Then on Saturday, after an easy 6-mile run, I noticed my hips felt a little tight. We had Hallie and her husband Patrick over for drinks that night, and I asked her about stretches to help relieve the tightness (she’s a personal trainer and fitness instructor). My 12-mile long run on Sunday went fine, but I had the same tight feeling after that one. I started stretching, foam rolling and trying to release my piriformis with a hard ball like crazy.

Week 15 was meant to be my final peak week, ending with my third 20-miler on Sunday. I felt a little off as I began each run that week, but then felt fine after I got warmed up. The hip tightness and a strange feeling of weakness in my left glute plagued me every night. I continued stretching and cursed myself for previously not being more diligent about stretching after every run, and for not doing any hip- or glute-strengthening exercises throughout my training.

We drove up to Whistler, B.C. on Wednesday, the 4th of July. It was a 4.5-hour drive. (I later learned that my injury is exacerbated by long periods of sitting). My run on Thursday did NOT go well, but I thought that was because it was meant to be a tempo run and I accidentally did it on a very hilly trail.

Saturday was supposed to be my final 10-mile run at marathon goal pace (8:00 average). I shook off the weird tight/weak feelings in the first few miles and had a great run nearly on pace for the first four miles or so. The path then turned into rolling hills and I started feeling discomfort in my lower back, just above my left glute. At mile 5, I stopped to stretch. By mile 5.4, I was in a LOT of pain and knew I shouldn’t run another step. 

I was five miles away from our condo, so I called Aaron and asked him to come pick me up. It was raining. I waited inside the vestibule of a grocery store and tried stretching some more. When I realized stretching did nothing to help the pain, I started crying. I didn’t want to believe it, but somehow I knew my race was probably over.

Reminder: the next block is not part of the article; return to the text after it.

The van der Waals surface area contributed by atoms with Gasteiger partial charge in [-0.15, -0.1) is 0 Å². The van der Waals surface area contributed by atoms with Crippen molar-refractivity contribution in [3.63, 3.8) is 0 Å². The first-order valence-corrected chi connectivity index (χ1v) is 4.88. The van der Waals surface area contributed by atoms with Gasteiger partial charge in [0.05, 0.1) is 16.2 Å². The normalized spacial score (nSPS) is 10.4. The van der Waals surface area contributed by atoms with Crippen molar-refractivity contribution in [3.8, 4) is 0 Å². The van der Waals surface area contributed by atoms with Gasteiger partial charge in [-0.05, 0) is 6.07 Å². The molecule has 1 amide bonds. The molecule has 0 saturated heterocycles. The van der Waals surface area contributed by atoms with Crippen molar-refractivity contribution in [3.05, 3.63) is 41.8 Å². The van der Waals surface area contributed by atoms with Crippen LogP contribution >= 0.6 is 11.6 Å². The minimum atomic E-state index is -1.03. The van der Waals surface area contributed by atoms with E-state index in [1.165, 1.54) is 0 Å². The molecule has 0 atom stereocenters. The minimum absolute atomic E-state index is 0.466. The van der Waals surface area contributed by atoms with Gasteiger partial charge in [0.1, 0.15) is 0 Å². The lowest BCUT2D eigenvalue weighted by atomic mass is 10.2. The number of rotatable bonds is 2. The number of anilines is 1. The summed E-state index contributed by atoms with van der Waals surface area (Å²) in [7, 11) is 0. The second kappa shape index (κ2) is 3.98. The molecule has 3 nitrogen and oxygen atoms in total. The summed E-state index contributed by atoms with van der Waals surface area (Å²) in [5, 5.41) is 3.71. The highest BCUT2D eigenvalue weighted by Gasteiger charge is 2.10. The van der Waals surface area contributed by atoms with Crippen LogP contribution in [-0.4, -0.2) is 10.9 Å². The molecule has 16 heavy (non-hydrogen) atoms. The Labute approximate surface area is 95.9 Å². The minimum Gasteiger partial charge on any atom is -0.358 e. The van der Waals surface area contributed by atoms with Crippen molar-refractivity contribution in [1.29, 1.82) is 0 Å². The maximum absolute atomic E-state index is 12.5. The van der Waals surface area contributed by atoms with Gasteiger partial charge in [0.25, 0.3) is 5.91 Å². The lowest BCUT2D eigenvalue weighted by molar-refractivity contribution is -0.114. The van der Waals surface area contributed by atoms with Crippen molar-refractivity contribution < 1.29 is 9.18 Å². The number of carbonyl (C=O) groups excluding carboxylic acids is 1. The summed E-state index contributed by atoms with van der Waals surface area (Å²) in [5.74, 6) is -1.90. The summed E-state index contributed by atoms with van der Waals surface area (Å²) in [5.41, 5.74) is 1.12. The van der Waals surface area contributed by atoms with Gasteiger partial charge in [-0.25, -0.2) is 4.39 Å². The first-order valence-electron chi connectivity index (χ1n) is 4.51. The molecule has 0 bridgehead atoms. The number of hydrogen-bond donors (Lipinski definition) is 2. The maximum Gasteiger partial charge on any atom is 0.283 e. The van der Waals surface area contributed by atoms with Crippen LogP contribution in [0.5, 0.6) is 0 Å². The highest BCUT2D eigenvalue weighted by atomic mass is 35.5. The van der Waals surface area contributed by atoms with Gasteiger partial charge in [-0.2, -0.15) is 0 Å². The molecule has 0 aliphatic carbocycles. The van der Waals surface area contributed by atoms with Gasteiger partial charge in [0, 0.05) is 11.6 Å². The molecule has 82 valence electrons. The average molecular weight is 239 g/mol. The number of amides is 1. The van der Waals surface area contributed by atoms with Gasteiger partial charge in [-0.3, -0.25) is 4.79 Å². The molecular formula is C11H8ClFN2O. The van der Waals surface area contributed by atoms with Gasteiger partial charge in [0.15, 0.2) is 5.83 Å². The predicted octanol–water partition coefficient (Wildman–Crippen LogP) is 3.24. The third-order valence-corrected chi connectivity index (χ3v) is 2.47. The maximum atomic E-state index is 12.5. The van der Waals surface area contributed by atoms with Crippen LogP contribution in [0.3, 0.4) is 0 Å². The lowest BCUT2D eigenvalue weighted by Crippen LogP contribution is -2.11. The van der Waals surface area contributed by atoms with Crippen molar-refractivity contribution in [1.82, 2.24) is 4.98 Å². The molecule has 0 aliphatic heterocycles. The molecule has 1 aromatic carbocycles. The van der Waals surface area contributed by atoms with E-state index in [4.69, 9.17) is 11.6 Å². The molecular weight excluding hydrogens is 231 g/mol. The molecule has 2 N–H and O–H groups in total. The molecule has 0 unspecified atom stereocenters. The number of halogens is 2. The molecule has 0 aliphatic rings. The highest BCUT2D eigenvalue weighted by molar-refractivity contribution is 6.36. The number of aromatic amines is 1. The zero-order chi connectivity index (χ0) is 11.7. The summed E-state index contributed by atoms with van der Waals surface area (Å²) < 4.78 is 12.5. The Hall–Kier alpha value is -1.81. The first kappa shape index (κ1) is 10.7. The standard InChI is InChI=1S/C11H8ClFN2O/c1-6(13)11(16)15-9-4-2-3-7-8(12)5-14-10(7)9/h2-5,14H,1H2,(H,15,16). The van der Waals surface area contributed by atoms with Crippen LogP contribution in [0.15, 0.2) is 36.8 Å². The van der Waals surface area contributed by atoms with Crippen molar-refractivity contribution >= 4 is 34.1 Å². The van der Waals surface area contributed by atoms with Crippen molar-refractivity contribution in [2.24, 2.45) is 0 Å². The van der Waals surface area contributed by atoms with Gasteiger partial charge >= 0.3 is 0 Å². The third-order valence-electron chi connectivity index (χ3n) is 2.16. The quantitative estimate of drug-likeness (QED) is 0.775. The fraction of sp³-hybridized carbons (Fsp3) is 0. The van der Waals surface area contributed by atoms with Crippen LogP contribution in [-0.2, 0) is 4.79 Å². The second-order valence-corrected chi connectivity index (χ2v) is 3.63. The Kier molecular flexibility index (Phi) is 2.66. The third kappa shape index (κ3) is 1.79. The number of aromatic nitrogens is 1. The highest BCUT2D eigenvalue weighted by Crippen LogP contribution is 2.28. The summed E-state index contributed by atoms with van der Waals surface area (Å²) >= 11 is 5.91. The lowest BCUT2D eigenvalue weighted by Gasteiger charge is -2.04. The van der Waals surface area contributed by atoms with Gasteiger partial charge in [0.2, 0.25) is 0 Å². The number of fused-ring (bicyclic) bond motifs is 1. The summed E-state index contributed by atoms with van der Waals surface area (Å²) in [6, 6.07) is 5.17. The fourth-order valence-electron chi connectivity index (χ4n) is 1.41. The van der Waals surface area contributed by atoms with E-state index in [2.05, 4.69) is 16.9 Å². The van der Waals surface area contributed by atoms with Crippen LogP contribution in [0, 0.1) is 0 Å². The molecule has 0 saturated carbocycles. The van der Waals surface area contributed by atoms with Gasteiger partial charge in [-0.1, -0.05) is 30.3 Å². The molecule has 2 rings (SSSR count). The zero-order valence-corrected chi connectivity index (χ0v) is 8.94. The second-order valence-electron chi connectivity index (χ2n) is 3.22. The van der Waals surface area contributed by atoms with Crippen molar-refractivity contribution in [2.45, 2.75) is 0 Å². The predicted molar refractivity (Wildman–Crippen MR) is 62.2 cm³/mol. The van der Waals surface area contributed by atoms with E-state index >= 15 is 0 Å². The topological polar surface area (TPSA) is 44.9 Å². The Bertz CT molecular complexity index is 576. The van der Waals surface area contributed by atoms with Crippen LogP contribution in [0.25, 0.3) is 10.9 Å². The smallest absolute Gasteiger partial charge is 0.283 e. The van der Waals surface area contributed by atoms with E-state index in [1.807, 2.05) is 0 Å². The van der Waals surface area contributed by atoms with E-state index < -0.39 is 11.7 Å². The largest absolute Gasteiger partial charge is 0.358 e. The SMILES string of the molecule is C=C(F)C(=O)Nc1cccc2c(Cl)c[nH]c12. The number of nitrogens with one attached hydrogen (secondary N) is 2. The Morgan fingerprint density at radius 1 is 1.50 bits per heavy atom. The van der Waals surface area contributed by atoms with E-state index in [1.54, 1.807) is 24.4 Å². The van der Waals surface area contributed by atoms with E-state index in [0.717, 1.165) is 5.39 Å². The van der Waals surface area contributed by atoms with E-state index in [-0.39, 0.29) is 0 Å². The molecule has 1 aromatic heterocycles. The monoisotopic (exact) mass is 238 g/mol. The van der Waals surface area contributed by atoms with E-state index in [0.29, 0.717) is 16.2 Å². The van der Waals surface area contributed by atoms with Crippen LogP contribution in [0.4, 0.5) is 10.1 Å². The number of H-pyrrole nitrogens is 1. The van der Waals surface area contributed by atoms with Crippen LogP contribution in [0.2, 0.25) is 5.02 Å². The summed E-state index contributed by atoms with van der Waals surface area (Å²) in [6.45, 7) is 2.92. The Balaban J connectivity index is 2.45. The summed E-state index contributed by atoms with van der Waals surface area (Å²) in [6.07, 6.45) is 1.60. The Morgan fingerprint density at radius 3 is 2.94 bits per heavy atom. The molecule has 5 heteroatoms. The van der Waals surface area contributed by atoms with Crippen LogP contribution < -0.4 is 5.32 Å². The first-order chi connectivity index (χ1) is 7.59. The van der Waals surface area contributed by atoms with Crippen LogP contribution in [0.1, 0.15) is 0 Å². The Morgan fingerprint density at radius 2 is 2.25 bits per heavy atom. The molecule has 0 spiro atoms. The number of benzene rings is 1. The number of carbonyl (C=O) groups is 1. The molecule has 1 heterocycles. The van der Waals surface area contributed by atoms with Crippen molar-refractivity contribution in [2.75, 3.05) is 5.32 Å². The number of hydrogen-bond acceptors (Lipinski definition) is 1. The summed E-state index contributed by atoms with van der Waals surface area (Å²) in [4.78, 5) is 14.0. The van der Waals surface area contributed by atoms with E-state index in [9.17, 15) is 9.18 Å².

I Googled like crazy to try to figure out what my injury was, and anything I found with symptoms similar to mine came with a recommendation to stop running for 4-6 weeks. The marathon was three weeks away. More tears.

We drove home from Whistler that day, and it was the most uncomfortable car ride of my life (other than the car ride to the hospital to give birth, but that was only about 5 minutes long!). This one took 5+ hours, thanks to the looooong line we had to wait in at the border to get back into the U.S. Sitting felt horrible, so I constantly squirmed around trying to find a better position. Putting a small, hard ball under my left glute felt somewhat better, but still not great.

The next few days were quite painful, especially in the mornings. I was super stiff and tight, and even something as simple as getting into the car brought me to the brink of tears. Bending over to pick up Evie was excruciating. Sitting for any longer than 10-15 minutes was uncomfortable, so I ditched my desk at work and took my laptop into the kitchen so I could work standing up at a tall counter. (I did that every day for a month or so until I finally got a standing desk.)

First I went to my chiropractor to see if he could figure out what was wrong with me, but I quickly realized I needed to see a physical therapist. I had my first appointment on July 11, during which the PT diagnosed hypermobility of my left sacroiliac (SI) joint going into anterior rotation, so that when I run and my left leg extends behind me, it forces my pelvis into an anterior rotation beyond the normal limits of the joint.

He recommended no running for 6-8 weeks and weekly physical therapy (along with daily exercises at home) through August, but he also said that since I’d been injured for a short amount of time (one week), there was a chance the issue could resolve in a short amount of time and I’d be able to run soon. Did that mean running a marathon on July 28 was a good idea? I didn’t know for sure, but probably not. I tried to stay positive and keep an open mind. I had come too far in my training to give up just yet.